The first novel, Never Mind, isn't even about Patrick Melrose at all. Yes, we see Patrick as a 5 year old, and we read how he's sexually abused by his father, David, whom I think is the novel all about. David Melrose is an all-imposing figure, having very strong opinions about everything and prone to showing off just how influential he is to his son and to his wife, Eleanor.
After what Patrick goes through during his childhood, it's no wonder that we meet him next in the second novel, Bad News, as a drug addict. The novel happens within just a day, and it's fascinating to read about the drug-induced hallucinations of 22-year-old Patrick. Bad News now focuses on Patrick Melrose himself, who finds himself in New York to collect the body of his father. Patrick is so f****d up that he doesn't even care how his father died. He just wants to get his coke fix most of the time.
The third novel, which is my favorite, is Some Hope. Patrick is now in his early 30s and it seems that he's on his way to coming to terms with everything that's happened to him, even though the shadow of his father is still very much present in the novel. Some Hope has the most acidic humor and biting dialogue that I've read in novels recently. It's quite surprising to find out that the sister of the queen of England can be a big b***h. The English really have sarcasm and acerbic wit to an art.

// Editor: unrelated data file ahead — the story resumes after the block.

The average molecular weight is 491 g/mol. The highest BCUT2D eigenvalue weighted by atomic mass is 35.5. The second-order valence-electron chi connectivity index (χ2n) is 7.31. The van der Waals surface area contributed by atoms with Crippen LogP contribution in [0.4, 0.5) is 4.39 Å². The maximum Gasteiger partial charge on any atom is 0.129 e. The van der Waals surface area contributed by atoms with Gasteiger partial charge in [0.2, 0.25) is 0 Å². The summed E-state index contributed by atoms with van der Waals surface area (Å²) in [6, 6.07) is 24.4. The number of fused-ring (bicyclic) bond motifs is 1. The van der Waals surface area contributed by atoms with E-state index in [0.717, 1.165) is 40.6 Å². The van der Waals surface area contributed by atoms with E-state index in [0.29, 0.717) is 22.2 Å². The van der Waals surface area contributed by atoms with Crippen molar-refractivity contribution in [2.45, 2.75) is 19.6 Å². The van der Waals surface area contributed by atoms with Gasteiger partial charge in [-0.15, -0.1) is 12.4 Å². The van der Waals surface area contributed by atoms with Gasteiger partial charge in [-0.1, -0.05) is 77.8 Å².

'And who are you?' she (Princess Margaret) asked Johnny in the most gracious possible manner.'Johnny Hall,' said Johnny, extending a hand.
The republican omission of ma'am, and the thrusting and unacceptable invitation to a handshake, were enough to convince the Princess that Johnny was a man of no importance.
'It must be funny having the same name as so many other people,' she speculated. 'I suppose there are hundreds of John Halls up and down the country.'
'It teaches one to look for distinction elsewhere and not to rely on an accident of birth,' said Johnny casually.
'That's where people go wrong,' said the Princess, compressing her lips, 'there is no accident in birth.'
She swept on before Johnny had a chance to reply.
The Booker-shortlisted 4th novel, Mother's Milk, is where we meet Patrick as a husband and a father to 2 sons. Apparently, he's made good on his aim to become a barrister. Still, Patrick now grapples with the tedium of marriage and family as he finds himself involved in adultery and in not-so-good terms with his mother. Eleanor, who is now battling Alzheimer's in a nursing home, has decided to give their family house in the south of France to a New Age foundation. Mother's Milk is heavy on themes: euthanasia, parenthood, fidelity, and letting go.
It's too bad that my edition doesn't have the 5th and last novel of this cycle, which is At Last. I'm sure it would have the same beautiful writing, sharp wit, harrowing narative, and bitter humor that these 4 novels have. So dear reader, you now know what my next book purchase will be.
Read these novels if:
- You're fascinated with upperclass English families.
- You love semi-autobiographical fiction.
- You're into dysfunctional families.